Newt Gingrich's fantasy land

The former speaker of the house blames high gas prices on left-leaning politicians who want to save the environment. Even if he's right, he's still deluded.

By Andrew Leonard
May 21, 2008 8:31PM (UTC)
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When talking to liberals, as Newt Gingrich did in an interview conducted by Salon's Katharine Mieszkowski last November, the former Republican congressman likes to portray himself as a dedicated environmentalist: "Somebody who believes that the environment is part of our heritage, and we have an absolute obligation to try to maintain it, and develop it, and sustain it. And somebody who has reverence for the extraordinary complexity that God has created in the natural world."

When talking to the subscribers of his weekly newsletter, "Winning the Future," he sings a slightly different tune, and lambastes the misguided policies of the environmentally minded "Left," which he holds responsible for the current energy crisis.


For decades left-leaning politicians have advocated higher prices and less energy. They were going to save the environment by punishing Americans into driving less and driving smaller cars. Now their policies have succeeded with a vengeance.

The very left wing politicians who favored a policy of no oil and gas exploration, no use of coal, no development of nuclear power, and no aggressive development of new technologies are now panic-stricken that their policies of higher prices have led to higher prices.

There are many things wrong with those two paragraphs, not least the idea that left-wing politicians are opposed to "aggressive development of new technologies." But we're feeling charitable today toward all former speakers of the house who attempted to shut down the federal government, so we'll be magnanimous enough to agree: Some left-leaning politicians do advocate higher prices as a way of saving the environment.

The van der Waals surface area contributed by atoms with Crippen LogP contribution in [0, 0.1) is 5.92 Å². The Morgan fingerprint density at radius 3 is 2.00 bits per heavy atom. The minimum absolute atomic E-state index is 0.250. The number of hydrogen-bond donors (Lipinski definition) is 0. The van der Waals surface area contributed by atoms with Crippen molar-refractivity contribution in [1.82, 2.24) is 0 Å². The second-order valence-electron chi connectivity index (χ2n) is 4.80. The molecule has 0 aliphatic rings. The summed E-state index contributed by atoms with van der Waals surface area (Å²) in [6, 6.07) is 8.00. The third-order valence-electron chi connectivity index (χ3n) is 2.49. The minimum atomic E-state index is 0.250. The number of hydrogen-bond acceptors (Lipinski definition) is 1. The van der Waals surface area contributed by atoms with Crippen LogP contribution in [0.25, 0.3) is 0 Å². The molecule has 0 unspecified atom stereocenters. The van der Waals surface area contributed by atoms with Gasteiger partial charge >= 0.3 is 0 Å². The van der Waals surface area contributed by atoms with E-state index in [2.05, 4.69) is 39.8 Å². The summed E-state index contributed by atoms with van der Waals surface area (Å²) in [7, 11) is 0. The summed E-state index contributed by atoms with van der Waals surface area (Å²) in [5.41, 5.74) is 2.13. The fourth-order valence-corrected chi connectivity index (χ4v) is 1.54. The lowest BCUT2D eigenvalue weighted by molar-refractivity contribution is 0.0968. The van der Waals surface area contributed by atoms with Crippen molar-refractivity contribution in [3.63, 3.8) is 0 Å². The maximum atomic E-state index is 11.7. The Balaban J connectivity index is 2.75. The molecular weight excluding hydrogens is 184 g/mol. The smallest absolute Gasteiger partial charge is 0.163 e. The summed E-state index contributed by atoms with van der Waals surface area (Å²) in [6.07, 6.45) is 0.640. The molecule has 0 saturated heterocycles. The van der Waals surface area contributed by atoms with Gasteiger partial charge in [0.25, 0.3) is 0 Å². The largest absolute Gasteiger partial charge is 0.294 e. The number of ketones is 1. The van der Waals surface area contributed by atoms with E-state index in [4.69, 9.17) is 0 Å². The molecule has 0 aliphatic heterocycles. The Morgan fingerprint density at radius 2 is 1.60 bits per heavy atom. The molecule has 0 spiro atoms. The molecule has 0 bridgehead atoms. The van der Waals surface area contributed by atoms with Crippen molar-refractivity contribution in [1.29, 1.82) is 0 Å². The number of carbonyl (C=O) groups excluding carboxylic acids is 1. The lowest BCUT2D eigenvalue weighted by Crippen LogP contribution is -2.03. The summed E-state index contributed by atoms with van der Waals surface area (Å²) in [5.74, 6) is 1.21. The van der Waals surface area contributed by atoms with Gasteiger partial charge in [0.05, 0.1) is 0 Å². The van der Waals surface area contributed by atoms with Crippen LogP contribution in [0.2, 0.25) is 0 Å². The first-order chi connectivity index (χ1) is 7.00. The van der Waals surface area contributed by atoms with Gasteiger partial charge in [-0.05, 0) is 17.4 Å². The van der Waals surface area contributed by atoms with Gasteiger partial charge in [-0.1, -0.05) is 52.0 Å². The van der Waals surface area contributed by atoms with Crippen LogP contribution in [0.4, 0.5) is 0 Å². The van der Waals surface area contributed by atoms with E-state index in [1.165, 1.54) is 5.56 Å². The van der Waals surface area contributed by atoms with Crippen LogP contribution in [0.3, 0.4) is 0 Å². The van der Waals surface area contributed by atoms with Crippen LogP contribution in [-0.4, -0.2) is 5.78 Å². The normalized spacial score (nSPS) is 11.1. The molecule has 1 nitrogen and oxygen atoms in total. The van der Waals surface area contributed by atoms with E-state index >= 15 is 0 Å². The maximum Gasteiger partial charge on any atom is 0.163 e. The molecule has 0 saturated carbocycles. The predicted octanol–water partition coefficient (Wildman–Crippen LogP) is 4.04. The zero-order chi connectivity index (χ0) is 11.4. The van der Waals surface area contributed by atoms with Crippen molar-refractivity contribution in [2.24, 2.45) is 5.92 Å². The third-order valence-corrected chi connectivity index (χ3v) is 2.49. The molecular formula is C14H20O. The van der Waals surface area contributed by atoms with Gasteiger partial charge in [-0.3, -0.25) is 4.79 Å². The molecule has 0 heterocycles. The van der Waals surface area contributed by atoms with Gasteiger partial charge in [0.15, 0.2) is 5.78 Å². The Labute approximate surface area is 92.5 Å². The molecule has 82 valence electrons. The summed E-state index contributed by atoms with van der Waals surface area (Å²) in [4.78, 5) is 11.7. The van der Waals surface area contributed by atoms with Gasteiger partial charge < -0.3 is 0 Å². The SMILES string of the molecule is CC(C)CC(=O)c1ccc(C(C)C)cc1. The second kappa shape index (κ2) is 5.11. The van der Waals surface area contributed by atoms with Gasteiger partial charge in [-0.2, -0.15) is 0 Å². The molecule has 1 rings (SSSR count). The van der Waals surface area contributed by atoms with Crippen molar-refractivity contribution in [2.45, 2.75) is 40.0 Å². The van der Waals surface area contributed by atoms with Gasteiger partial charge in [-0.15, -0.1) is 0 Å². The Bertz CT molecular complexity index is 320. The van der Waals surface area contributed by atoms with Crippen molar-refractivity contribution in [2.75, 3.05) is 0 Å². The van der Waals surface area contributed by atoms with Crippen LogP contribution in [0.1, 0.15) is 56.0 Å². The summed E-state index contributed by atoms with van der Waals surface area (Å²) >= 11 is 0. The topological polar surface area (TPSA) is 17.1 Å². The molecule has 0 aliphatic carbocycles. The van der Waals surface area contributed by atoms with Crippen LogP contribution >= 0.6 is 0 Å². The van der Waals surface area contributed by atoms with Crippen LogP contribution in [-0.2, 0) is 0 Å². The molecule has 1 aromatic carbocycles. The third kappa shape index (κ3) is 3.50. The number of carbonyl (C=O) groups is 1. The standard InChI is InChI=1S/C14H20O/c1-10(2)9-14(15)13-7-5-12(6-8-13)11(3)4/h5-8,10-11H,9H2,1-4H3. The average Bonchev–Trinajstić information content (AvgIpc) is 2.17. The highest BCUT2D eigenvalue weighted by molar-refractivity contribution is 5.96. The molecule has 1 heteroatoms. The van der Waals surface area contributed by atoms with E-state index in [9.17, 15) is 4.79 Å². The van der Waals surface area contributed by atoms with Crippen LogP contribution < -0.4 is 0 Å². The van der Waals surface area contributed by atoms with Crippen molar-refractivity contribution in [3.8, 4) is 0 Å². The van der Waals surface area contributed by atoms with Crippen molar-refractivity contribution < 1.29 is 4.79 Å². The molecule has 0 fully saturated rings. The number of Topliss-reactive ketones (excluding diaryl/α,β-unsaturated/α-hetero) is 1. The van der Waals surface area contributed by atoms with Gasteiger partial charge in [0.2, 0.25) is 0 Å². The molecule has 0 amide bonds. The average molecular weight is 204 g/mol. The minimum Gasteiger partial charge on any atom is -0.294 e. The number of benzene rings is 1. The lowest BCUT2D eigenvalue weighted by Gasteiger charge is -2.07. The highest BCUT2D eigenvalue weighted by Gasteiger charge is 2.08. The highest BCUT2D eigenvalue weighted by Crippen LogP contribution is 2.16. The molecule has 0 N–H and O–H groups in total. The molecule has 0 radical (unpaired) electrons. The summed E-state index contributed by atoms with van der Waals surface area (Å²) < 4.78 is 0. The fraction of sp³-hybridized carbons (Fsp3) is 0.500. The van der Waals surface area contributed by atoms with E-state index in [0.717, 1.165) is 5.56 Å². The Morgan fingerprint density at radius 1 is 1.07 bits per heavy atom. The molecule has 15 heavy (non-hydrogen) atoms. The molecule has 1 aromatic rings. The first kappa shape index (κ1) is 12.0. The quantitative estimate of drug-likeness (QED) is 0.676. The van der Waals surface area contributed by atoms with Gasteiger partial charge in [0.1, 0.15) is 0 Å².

But maybe that's because, like most economists, these rabble-rousing commies recognize something that Newt Gingrich somehow fails to grasp. There ain't no such thing as a free lunch. If you want to preserve the environment, and simultaneously maintain a lifestyle in which you get to drive all you want in big cars, it's going to cost you.

The discipline of environmental economics is built on the premise that if you properly price all the negative externalities associated with industrial production and economic growth, investment will be channeled into technological innovation and ways of social organization that do not pollute the air, poison the water, exterminate biodiversity and overheat the planet. But that requires that the costs of those sins are correctly assessed.


In his newsletter, Gingrich raves about the potential of exploiting the United States' massive coal reserves to achieve energy independence, if only Congress would provide the proper incentives to develop environmentally friendly "clean coal technologies." How the World Works does not subscribe to the "coal-is-the-enemy-of-the-human-race" hard-line view that believes such technologies are impossible. Humans are wily -- we can perform all kinds of magic tricks.

But it defies probability to imagine that truly clean coal will be cheap. Effectively sequestering carbon, dealing with mercury emissions, converting lumps of coal into liquid fuels suitable for transportation uses -- if you really want to dig up all that coal and use it without precipitating devastating climate change and massive health hazards, it's going to cost an awful lot of money, just as building enough nuclear power plants to take care of the energy needs of the United States is going to cost an awful lot of money. Gingrich is living in an absolute fantasy land if he believes that the kind of technological advances necessary to provide energy for a world that will soon have 9 billion people can be achieved, on an environmentally friendly basis, at bargain-basement prices.

The hilarious thing is that conservatives like Gingrich have built their political success on portraying liberals and environmentalists as out-of-touch ideologues who don't understand how the world works, when in fact the complete opposite is true. We're the ones willing to face up to the hard truth: If we want to sustain "the extraordinary complexity that God has created in the natural world," we're going to have dig deep in our pockets and pay up.

Andrew Leonard

Andrew Leonard is a staff writer at Salon. On Twitter, @koxinga21.

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Environment Global Warming Globalization How The World Works Newt Gingrich